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Thread: Some Non-trivial Things That Annoy Me.

  1. #4711
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    Quote Originally Posted by ozduck View Post
    My home PC is close to complete failure. I am getting multiple 'blue screens of death' most days - always with different error codes. It is often locked into a beep code at startup and requires numerous power resets to get it going. It seems that it could be the Video Card but the whole machine is coming up to 6 years old so it may be in a terminal decline.

    And just to make it better, my Evaporative Air-conditioner, called a 'Swamp Cooler' by some of you, has become a hot air blower. Naturally this has occurred at the hottest time of the year, 36 C today and up to 41C by Friday. And of course getting someone in at this time of year is not easy but they will be coming next Monday. Luckily we have 'Refrigerated' A/C in a couple of rooms so we will survive until then. After all I lived the first half of my life without any A/C at home so I am still better-off.
    At least the Air Conditioner is now back in working order at minimal (for this day and age) expense. The problem was a worn out float valve. It was only letting a bit of water drip onto the pads so there was some cooling effect in the milder weather. However, once the temperature got above 30 C the amount of water on the pads wasn't enough to allow for any useful effect..

  2. #4712
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    Does the evaporative cooler work well for you there? We had it one place, when I was a kid in Albuquerque, NM, and it usually wasn’t too bad (though not like the cooling of a regular air conditioner) but every now and then the desert climate would turn humid, and then it was next to useless.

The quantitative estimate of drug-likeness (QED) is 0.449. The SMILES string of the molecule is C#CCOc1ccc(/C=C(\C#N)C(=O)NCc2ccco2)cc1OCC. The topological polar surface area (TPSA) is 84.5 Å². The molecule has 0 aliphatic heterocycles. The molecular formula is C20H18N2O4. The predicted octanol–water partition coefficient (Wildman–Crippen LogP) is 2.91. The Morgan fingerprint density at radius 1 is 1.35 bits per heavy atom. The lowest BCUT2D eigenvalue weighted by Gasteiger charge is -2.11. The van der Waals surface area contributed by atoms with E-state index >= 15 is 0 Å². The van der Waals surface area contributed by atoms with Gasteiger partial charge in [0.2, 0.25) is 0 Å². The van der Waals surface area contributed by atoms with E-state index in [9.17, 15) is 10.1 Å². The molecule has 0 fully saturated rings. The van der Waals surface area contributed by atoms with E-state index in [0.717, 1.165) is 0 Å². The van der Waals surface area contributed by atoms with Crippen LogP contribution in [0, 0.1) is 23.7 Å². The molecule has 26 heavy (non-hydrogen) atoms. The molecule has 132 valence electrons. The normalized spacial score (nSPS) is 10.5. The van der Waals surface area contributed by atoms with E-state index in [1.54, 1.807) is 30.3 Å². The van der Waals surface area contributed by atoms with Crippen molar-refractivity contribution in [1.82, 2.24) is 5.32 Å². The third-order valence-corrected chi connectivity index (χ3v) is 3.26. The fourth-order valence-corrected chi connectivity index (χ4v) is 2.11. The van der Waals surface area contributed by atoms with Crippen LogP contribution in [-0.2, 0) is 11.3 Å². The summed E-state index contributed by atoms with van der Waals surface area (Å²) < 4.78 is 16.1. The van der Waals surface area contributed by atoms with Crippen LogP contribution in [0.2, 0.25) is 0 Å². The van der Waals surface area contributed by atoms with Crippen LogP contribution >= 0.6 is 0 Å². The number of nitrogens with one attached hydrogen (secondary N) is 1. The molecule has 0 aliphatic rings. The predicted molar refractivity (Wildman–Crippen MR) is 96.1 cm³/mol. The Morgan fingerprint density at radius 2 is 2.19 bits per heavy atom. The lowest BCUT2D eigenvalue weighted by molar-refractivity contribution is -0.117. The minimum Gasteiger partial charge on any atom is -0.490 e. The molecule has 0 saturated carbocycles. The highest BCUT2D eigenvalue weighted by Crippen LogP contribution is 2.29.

I’ve always insisted on central air as an adult because of that and one other item (another story - in a different house in my youth my father had two monster room air conditioners installed, and those rooms were downright freezing while the rest of the house was hot).

    "The problem with quotes on the Internet is that it is hard to verify their authenticity." ó Abraham Lincoln

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  3. #4713
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    Quote Originally Posted by Van Rijn View Post
    Does the evaporative cooler work well for you there? We had it one place, when I was a kid in Albuquerque, NM, and it usually wasn’t too bad (though not like the cooling of a regular air conditioner) but every now and then the desert climate would turn humid, and then it was next to useless.

    I’ve always insisted on central air as an adult because of that and one other item (another story - in a different house in my youth my father had two monster room air conditioners installed, and those rooms were downright freezing while the rest of the house was hot).
    It normally works pretty well here except on the really, really hot days and we normally only get a few days in summer when the humidity is bad enough to stop it being effective. We do have two areas that have their own 'regular' air-conditioning so if the weather is really bad we can use those.

  4. #4714
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    My anxiety has been spiking all week. I feel hyper-alert and feel like I might miss something in current events. I've already gone back on my one-day pledge to avoid the news. Didn't even make it 24 hours.